Now, that is a terrible fact, and it needs action now. I take it all of us, whatever may be our differences in opinion, are deeply concerned as to the quality of our American democracy. Not only is quality of opportunity, which is the heart of democracy, involved in this bill but the very quality of our American education, and, therefore, the quality of our democracy is deeply involved in this bill—that is to say, not only equality but quality.
The teacher's salary has an influence on the teacher's performance in the classroom because of its relationship to his or her caliber, his or her efficiency, his or her ability, through a decent minimum salary to keep strong and healthy, to pay her bills, to attend professional institutions and buy books, and keep up with the best in her profession. It is not because somebody is trying to grab some more money, but because we want to see the teacher fortified in her own physical and spiritual resources so that she can give the best to those children whom she meets every day and because the way she meets them determines a good deal of what we call the American way.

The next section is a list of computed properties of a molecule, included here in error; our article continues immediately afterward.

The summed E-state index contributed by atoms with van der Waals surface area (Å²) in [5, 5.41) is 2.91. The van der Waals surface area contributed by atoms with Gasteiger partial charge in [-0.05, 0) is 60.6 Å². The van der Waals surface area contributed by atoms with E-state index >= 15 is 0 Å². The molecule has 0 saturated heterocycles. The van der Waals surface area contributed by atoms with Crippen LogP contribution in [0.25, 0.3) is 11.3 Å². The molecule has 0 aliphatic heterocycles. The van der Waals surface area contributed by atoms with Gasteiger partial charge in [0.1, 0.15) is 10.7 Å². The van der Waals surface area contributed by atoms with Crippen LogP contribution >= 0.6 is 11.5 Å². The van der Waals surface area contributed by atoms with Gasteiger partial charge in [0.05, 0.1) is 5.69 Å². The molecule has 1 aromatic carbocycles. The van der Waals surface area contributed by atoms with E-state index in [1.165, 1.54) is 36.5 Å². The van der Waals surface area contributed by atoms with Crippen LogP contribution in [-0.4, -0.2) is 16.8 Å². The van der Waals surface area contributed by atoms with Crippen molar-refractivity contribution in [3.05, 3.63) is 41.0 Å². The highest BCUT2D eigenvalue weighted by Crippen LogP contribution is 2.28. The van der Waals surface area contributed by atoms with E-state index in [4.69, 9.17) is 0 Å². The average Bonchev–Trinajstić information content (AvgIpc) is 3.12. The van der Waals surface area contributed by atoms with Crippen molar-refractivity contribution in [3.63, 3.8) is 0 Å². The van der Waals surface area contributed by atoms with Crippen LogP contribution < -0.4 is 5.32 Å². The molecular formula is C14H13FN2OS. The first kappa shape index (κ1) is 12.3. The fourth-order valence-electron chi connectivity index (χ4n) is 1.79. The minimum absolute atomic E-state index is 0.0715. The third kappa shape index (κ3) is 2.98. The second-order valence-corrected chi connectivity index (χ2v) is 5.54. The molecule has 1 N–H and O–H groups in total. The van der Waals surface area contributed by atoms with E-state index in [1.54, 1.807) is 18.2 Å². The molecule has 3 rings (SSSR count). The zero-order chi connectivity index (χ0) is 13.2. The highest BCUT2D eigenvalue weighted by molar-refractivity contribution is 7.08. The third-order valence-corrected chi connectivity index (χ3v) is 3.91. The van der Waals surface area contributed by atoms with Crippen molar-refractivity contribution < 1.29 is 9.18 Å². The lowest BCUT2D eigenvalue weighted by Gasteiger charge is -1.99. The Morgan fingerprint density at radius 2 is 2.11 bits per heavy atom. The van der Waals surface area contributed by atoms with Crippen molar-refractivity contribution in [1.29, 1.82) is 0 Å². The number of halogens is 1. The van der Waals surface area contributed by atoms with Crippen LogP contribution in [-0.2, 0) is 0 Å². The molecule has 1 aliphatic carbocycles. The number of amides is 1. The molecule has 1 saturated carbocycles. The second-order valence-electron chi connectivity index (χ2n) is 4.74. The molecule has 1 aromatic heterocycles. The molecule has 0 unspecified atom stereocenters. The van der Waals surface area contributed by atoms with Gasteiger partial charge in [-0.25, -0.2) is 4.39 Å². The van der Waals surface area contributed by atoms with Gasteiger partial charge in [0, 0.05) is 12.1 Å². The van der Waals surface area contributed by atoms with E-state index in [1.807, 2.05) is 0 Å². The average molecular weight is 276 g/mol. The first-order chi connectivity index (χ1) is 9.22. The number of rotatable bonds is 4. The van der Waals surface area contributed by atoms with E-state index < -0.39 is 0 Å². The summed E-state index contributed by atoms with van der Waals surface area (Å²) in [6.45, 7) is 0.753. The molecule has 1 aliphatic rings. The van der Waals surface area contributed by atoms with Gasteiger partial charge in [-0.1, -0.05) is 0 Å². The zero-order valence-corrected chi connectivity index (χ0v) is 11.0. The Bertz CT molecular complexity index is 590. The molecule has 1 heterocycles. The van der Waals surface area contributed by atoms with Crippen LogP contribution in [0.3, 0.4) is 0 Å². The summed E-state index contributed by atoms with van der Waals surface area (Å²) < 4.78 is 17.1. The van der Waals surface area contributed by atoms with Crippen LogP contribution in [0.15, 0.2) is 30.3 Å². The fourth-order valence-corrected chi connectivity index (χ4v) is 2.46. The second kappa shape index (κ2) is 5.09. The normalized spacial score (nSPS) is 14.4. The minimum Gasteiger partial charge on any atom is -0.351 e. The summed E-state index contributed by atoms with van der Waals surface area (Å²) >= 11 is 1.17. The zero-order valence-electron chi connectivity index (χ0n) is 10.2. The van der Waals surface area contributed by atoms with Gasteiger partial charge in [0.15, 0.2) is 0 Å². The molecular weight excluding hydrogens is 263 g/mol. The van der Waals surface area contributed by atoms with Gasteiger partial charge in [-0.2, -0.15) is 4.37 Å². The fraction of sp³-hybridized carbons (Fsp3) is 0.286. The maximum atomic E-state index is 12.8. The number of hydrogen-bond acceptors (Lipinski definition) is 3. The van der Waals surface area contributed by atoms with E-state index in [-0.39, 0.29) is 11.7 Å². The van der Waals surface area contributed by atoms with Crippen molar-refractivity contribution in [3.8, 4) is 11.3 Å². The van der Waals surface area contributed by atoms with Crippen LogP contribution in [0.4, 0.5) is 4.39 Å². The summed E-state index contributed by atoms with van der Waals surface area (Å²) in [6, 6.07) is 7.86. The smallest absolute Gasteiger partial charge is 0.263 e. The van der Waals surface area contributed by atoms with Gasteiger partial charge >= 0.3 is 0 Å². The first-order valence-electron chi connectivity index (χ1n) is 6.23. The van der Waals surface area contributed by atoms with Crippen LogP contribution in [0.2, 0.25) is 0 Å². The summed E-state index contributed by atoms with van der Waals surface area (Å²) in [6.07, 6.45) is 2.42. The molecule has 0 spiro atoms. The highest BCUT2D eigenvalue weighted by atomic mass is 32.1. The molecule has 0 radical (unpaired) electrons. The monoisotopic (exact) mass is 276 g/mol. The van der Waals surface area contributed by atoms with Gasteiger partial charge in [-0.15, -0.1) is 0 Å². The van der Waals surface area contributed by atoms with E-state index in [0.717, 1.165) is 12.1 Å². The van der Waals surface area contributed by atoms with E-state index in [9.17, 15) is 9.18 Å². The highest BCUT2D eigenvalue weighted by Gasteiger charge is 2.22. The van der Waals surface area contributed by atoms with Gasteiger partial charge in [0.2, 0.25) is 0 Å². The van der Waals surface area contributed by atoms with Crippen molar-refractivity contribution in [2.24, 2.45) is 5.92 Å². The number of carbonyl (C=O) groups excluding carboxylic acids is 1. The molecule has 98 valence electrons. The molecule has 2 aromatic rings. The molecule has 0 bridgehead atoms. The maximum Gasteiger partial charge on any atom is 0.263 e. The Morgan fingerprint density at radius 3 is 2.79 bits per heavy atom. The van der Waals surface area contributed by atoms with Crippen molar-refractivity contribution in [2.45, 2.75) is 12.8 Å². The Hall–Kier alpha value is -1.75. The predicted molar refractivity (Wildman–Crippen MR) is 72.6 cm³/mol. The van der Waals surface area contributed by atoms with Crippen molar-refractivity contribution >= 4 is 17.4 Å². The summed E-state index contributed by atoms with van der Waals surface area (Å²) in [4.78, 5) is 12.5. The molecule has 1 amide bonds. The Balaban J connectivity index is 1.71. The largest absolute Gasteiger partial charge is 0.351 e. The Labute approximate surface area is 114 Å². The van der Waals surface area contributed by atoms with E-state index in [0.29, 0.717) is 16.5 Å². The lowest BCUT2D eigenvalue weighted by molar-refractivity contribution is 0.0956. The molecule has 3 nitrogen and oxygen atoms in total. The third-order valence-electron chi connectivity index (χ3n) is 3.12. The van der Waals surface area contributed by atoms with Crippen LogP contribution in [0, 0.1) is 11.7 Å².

Therefore, these things have a lot to do with the sort of democracy we have in America.
Now, we see that. according to the Federal structure of the people and the States, that this bill is rooted in the very depths of this Republic. It is not only a State question in nature but it is also of a national character-that is, $2,000,000,000 from the States and $300,000,000 from the Federal Government-a procedure that is in line with our best traditions in providing Federal aid for everything under the sun except public schools.